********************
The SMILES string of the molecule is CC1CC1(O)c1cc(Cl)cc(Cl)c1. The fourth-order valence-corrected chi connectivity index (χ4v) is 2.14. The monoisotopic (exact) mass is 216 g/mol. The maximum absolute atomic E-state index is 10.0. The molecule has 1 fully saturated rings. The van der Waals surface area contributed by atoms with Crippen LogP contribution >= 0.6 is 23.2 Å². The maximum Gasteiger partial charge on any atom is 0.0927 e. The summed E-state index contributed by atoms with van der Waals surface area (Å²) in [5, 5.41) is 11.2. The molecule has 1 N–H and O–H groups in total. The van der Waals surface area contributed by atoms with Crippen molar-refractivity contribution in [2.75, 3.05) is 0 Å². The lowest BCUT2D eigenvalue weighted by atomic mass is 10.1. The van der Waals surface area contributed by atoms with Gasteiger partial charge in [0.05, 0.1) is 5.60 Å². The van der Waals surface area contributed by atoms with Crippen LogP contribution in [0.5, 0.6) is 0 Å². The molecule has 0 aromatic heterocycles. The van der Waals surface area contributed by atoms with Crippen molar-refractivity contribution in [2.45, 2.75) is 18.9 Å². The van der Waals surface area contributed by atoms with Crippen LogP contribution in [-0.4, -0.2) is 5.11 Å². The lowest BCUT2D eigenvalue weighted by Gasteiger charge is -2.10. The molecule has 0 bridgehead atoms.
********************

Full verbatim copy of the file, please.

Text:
The SMILES string of the molecule is CC1CC1(O)c1cc(Cl)cc(Cl)c1. The fourth-order valence-corrected chi connectivity index (χ4v) is 2.14. The monoisotopic (exact) mass is 216 g/mol. The maximum absolute atomic E-state index is 10.0. The molecule has 1 fully saturated rings. The van der Waals surface area contributed by atoms with Crippen LogP contribution >= 0.6 is 23.2 Å². The maximum Gasteiger partial charge on any atom is 0.0927 e. The summed E-state index contributed by atoms with van der Waals surface area (Å²) in [5, 5.41) is 11.2. The molecule has 1 N–H and O–H groups in total. The van der Waals surface area contributed by atoms with Crippen molar-refractivity contribution in [2.75, 3.05) is 0 Å². The lowest BCUT2D eigenvalue weighted by atomic mass is 10.1. The van der Waals surface area contributed by atoms with Gasteiger partial charge in [0.05, 0.1) is 5.60 Å². The van der Waals surface area contributed by atoms with Crippen LogP contribution in [0.5, 0.6) is 0 Å². The molecule has 0 aromatic heterocycles. The van der Waals surface area contributed by atoms with Crippen molar-refractivity contribution in [2.45, 2.75) is 18.9 Å². The van der Waals surface area contributed by atoms with Crippen LogP contribution in [-0.4, -0.2) is 5.11 Å². The lowest BCUT2D eigenvalue weighted by Gasteiger charge is -2.10. The molecule has 0 bridgehead atoms.